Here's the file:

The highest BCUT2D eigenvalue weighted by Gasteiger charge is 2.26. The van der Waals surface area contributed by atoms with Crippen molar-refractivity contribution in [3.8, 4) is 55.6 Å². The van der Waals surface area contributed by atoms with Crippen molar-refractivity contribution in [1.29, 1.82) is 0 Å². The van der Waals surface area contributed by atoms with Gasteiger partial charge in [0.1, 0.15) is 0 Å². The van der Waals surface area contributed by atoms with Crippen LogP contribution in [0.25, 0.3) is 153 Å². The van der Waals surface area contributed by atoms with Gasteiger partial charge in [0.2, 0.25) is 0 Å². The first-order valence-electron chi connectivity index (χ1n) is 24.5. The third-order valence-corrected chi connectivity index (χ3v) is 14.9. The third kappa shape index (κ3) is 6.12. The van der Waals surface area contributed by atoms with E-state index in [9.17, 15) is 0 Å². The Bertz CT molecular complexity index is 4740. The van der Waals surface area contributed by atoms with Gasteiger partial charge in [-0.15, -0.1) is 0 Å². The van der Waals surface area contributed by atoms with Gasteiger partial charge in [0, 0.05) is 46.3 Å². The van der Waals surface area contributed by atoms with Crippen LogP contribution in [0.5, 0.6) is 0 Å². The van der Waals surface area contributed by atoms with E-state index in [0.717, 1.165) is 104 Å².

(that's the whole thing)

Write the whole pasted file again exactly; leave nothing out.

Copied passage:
The highest BCUT2D eigenvalue weighted by Gasteiger charge is 2.26. The van der Waals surface area contributed by atoms with Crippen molar-refractivity contribution in [3.8, 4) is 55.6 Å². The van der Waals surface area contributed by atoms with Crippen molar-refractivity contribution in [1.29, 1.82) is 0 Å². The van der Waals surface area contributed by atoms with Gasteiger partial charge in [0.1, 0.15) is 0 Å². The van der Waals surface area contributed by atoms with Crippen LogP contribution in [0.25, 0.3) is 153 Å². The van der Waals surface area contributed by atoms with Gasteiger partial charge in [0.2, 0.25) is 0 Å². The first-order valence-electron chi connectivity index (χ1n) is 24.5. The third-order valence-corrected chi connectivity index (χ3v) is 14.9. The third kappa shape index (κ3) is 6.12. The van der Waals surface area contributed by atoms with E-state index in [9.17, 15) is 0 Å². The Bertz CT molecular complexity index is 4740. The van der Waals surface area contributed by atoms with Gasteiger partial charge in [-0.15, -0.1) is 0 Å². The van der Waals surface area contributed by atoms with Gasteiger partial charge in [0, 0.05) is 46.3 Å². The van der Waals surface area contributed by atoms with Crippen LogP contribution in [0.5, 0.6) is 0 Å². The van der Waals surface area contributed by atoms with E-state index in [0.717, 1.165) is 104 Å².